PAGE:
The next consideration was,—“What am I to do with Cleomenes? Can I put those men to death whom I placed under his command, and spare him whom I placed in command and authority over them? Can I punish those men who followed Cleomenes, and pardon Cleomenes who bade them fly with him, and follow him? Can I be severe to those men who had vessels not only devoid of crews, but devoid of decks, and be merciful to him who was the only man who had a decked ship, and whose ship, too, was not stripped bare like those of the others?” Cleomenes must die too. What signify his promises? what do the curses that he will heap on him? what do the pledges of friendship and mutual embraces? what does that comradeship in the service, of a woman on that most luxurious sea-shore signify? It was utterly impossible that Cleomenes could be spared. He summons Cleomenes.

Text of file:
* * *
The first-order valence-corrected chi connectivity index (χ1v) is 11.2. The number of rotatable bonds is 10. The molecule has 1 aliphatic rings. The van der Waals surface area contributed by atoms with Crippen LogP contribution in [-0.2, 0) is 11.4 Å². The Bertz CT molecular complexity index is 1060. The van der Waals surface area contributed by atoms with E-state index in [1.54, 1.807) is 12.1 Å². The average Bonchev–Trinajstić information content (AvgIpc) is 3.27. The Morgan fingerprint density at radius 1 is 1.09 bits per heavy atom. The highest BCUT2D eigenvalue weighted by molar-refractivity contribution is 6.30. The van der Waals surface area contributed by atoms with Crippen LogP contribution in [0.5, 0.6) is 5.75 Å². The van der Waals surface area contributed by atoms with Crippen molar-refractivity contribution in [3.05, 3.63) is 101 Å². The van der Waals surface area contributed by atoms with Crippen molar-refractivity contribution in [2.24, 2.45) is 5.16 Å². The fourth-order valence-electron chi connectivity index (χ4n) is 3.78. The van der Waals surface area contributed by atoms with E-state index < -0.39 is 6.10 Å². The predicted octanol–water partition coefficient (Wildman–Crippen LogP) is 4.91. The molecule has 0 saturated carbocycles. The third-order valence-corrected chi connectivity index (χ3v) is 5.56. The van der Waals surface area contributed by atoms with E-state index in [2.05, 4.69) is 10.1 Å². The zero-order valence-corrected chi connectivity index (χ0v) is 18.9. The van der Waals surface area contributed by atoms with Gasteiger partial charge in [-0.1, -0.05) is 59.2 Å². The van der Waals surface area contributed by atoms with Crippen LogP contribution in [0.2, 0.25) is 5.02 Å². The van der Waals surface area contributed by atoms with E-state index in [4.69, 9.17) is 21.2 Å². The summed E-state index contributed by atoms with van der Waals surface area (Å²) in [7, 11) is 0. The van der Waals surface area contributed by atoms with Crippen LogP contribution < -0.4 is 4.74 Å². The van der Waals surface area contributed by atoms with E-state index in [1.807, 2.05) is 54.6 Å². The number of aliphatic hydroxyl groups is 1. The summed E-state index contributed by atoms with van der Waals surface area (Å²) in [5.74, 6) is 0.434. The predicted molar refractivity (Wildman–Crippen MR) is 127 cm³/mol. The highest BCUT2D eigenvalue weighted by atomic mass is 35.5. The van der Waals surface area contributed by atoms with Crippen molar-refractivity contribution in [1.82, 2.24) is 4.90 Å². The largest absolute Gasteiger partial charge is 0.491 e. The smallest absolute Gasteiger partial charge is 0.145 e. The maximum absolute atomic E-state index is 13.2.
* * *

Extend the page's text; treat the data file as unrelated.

This text is part of:
Table of Contents:
The first oration against Verres.
THE FIRST BOOK OF THE SECOND PLEADING AGAINST CAIUS VERRES.
THE SECOND BOOK OF THE SECOND PLEADING AGAINST CAIUS VERRES.
THE THIRD BOOK OF THE SECOND PLEADING IN THE ACCUSATION AGAINST CAIUS VERRES.
THE FOURTH BOOK OF THE SECOND PLEADING IN THE PROSECUTION OF VERRES.
The Fifth Book of the Second Pleading in the Prosecution against Verres.
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